I just read about half of Ayn Rand’s “The Fountainhead”, because some people were strongly recommending it and made me read it. I also watched the movie made from it. It seems the moral of the story is that you should live for yourself, not others. And that is not just better for you, but also more morally right.
For me, life illustrated this statement. When I was a young teenager, I was, like many, looking for what to do with my life, who to be, and where to find meaning. One of the things I tried is doing as much good as I can in my lifetime and prioritizing others before myself. Sounds good, right? Well, it didn’t work out, as I didn’t FEEL those good deeds I was doing. I did them because this was the life meaning I stabilized around at the moment, and because this is what the world views as the highest, most honorable way to use your life. Being good is good for society. You should care about society, right?
I started it. I gave when I was asked, hung out with people I didn’t like to be nice to them, did lots of helping. Some few people attempted to use my new morals for their own personal gain. I didn’t let them. And most people around me, even though they didn’t attempt to use me, just didn’t seem worth sacrificing anything for. I wasn’t any worse than them, so it felt unjustified to discriminate against myself to prioritize their happiness over mine.
The mindset also dictated that I must be a good person, who cares about others, is nurturing and giving. After all, I was honestly trying to follow the life of righteousness, and you can’t succeed in that if you’re a selfish prick. But the thing is, I WAS a “selfish prick”, on the inside, and this attempt to make myself good wasn’t working. Giving was becoming too tiring, and always being pleasant to everyone was tiring. There were few people I actually liked genuinely. What I was doing was unfulfilling and felt more like community service sentence than what a good Christian/altruist is supposed to feel. It started to feel fake and pointless.
So, the dissonance between how I felt about people, and my “morals”, inevitably lead to me deciding it was all a bunch of horseshit and I kind of got “evil”. I was also living with a mentally damaging man (mom’s second husband) and it didn’t help the matter. I changed from the nice helpful girl to an unpleasant antisocial one in a matter of weeks. I thought – fuck people, I will do whatever I want now, and express my dislike left and right. It was very liberating. No more fake smiles, no more restraint, or wasting my time on people I don’t care about. I stopped helping, stood up a boring girl on a meeting after school, embraced schadenfreude and sadism, used a couple of men for free dinners.
After a while, me and mom moved away from the mentally damaging man, and my negative feelings burned out. I allowed them to be completely free, and after a while I noticed there being less and less of them. I actually started feeling guilty about some things I did, because doing something bad didn’t feel all that satisfying anymore. I was technically ok with remaining mean, and all the pressure to be kind and good was gone. But now I wanted to do good things naturally.
Over the next years I gained a lot of empathy and internal peace. I found some good people, so I knew some people were worth sacrificing for. Refraining from doing mean things felt natural. Of course I didn’t turn into some saint, but now at least I’m never pointlessly cruel. Cruelty is a tool of justice. Two somewhat unfortunate effects of increased empathy are loss of ability to lie well, and sometimes overly intense involuntary compassion. It seems I can’t commit to being evil, uncaring and 100% selfish for a long time, but by trying, I stumbled upon my real kindness. It was just a matter of time.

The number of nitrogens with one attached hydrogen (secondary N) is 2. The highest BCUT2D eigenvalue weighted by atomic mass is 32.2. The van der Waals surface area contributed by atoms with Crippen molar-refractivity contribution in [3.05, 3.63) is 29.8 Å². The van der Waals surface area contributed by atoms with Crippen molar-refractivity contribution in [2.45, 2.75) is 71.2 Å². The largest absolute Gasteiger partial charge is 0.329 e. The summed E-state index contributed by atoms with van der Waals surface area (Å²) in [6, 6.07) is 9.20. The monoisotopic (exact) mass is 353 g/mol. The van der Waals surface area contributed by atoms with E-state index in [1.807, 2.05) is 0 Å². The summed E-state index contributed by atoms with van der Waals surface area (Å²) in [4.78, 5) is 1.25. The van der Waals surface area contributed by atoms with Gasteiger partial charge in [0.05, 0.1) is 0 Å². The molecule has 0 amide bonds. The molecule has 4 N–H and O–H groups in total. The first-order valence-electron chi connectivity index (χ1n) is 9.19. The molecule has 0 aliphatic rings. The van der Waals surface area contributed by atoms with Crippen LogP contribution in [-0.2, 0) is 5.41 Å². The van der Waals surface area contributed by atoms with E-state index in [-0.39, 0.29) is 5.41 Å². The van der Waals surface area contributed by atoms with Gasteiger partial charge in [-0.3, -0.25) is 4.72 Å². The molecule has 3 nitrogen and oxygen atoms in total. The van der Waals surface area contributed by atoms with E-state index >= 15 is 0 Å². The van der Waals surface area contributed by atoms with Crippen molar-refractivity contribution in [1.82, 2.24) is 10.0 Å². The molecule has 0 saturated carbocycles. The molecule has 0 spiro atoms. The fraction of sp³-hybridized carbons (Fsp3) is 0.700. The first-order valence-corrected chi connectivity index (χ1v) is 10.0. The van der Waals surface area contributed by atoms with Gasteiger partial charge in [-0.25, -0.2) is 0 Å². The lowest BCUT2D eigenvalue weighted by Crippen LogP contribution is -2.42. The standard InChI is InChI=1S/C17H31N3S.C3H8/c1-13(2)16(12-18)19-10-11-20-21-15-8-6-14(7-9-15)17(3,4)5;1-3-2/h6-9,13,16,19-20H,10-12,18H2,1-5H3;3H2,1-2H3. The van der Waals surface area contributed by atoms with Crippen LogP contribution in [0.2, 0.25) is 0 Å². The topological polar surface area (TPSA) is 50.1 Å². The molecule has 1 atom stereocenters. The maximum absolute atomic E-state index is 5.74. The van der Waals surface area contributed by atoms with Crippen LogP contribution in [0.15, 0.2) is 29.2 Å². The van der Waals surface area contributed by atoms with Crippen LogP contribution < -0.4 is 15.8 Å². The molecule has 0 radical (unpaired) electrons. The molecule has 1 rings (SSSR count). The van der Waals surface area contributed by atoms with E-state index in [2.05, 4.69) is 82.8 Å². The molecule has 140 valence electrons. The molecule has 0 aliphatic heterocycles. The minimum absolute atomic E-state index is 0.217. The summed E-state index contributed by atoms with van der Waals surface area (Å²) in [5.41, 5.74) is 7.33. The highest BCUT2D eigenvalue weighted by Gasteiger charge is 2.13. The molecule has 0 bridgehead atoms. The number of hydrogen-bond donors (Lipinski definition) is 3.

For me the usefulness of selfishness was demonstrated well. Trying to make myself good by putting society first lead to evil. Putting myself first lead to true goodness in the end.
I’m not sure why, but I have ideas. Can you be truly good and giving if you don’t know the extent of your bad traits, because you worked hard at denying them? I would say no. They say that those that deny the ability to be evil are the most susceptible to it.
Can you be truly good if your justification for being good is something like “Because that is just how you should be”, or “Because it’s good for society”? I don’t think so. Because something abstract like “society” doesn’t truly touch you, or inspire you to do good for it. Goodness needs some good solid justifications. Like the fact that you actually like some people, and aren’t willing to throw them under the bus, even if you don’t care for humanity as a whole. Or like feeling indignation about injustice and not wanting bad people to get away with abuse. Or like hating illogic and people who perpetuate lies, because facts and truth are one of the greatest joys in life. Or like wanting to be better than the mindless masses who’d follow a saint or a mass-murderer with same enthusiasm, because they respect authority too much. Or because being pointlessly rude is just embarrassing and you value good manners. Or simply because acts of kindness feel good when you do them.
So what if all those reasons are self-centered? They motivate me into being a good person. I’m as helpful now as I was when trying altruism. I can’t feel any motivation to do anything just for others, with no justification other than “just because it’s good”. And I strongly doubt the average person can. Sure we can all follow society’s rules because we trust authority, but once authority tells us it’s ok to sacrifice and kill certain population groups, we follow also. My egocentric reasons avoid this pitfall. They untangle the self from the external.